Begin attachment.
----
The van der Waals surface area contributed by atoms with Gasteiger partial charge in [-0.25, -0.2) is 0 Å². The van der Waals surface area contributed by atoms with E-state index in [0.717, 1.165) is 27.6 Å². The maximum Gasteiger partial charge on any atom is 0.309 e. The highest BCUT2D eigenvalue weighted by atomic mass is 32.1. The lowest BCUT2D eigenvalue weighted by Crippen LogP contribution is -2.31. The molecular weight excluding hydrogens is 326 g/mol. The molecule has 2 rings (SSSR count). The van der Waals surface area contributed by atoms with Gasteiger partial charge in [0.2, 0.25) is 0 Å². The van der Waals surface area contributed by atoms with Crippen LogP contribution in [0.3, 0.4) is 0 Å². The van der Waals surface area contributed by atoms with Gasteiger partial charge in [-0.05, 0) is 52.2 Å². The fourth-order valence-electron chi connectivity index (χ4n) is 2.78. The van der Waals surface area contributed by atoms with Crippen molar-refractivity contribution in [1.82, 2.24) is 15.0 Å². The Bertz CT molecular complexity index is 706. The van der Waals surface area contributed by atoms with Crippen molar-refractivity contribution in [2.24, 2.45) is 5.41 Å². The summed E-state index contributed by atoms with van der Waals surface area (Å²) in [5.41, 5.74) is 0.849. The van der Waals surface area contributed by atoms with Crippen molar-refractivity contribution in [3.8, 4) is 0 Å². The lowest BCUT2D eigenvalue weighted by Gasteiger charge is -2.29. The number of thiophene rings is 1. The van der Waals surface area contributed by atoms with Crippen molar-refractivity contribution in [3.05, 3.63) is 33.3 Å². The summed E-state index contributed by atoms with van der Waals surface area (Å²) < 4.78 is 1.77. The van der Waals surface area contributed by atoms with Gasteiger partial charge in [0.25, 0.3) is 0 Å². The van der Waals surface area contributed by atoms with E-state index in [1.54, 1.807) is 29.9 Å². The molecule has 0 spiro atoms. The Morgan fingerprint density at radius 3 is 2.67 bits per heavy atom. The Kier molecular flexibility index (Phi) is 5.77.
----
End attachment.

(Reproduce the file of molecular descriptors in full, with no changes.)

The van der Waals surface area contributed by atoms with Gasteiger partial charge in [-0.25, -0.2) is 0 Å². The van der Waals surface area contributed by atoms with E-state index in [0.717, 1.165) is 27.6 Å². The maximum Gasteiger partial charge on any atom is 0.309 e. The highest BCUT2D eigenvalue weighted by atomic mass is 32.1. The lowest BCUT2D eigenvalue weighted by Crippen LogP contribution is -2.31. The molecular weight excluding hydrogens is 326 g/mol. The molecule has 2 rings (SSSR count). The van der Waals surface area contributed by atoms with Gasteiger partial charge in [0.2, 0.25) is 0 Å². The van der Waals surface area contributed by atoms with Crippen LogP contribution in [0.3, 0.4) is 0 Å². The van der Waals surface area contributed by atoms with Gasteiger partial charge in [-0.05, 0) is 52.2 Å². The fourth-order valence-electron chi connectivity index (χ4n) is 2.78. The van der Waals surface area contributed by atoms with Crippen molar-refractivity contribution in [1.82, 2.24) is 15.0 Å². The Bertz CT molecular complexity index is 706. The van der Waals surface area contributed by atoms with Crippen molar-refractivity contribution in [2.24, 2.45) is 5.41 Å². The summed E-state index contributed by atoms with van der Waals surface area (Å²) in [5.41, 5.74) is 0.849. The van der Waals surface area contributed by atoms with Crippen molar-refractivity contribution in [3.8, 4) is 0 Å². The lowest BCUT2D eigenvalue weighted by Gasteiger charge is -2.29. The number of thiophene rings is 1. The van der Waals surface area contributed by atoms with Crippen molar-refractivity contribution in [3.05, 3.63) is 33.3 Å². The summed E-state index contributed by atoms with van der Waals surface area (Å²) < 4.78 is 1.77. The van der Waals surface area contributed by atoms with Gasteiger partial charge in [0.25, 0.3) is 0 Å². The van der Waals surface area contributed by atoms with E-state index in [1.54, 1.807) is 29.9 Å². The molecule has 0 spiro atoms. The Morgan fingerprint density at radius 3 is 2.67 bits per heavy atom. The Kier molecular flexibility index (Phi) is 5.77.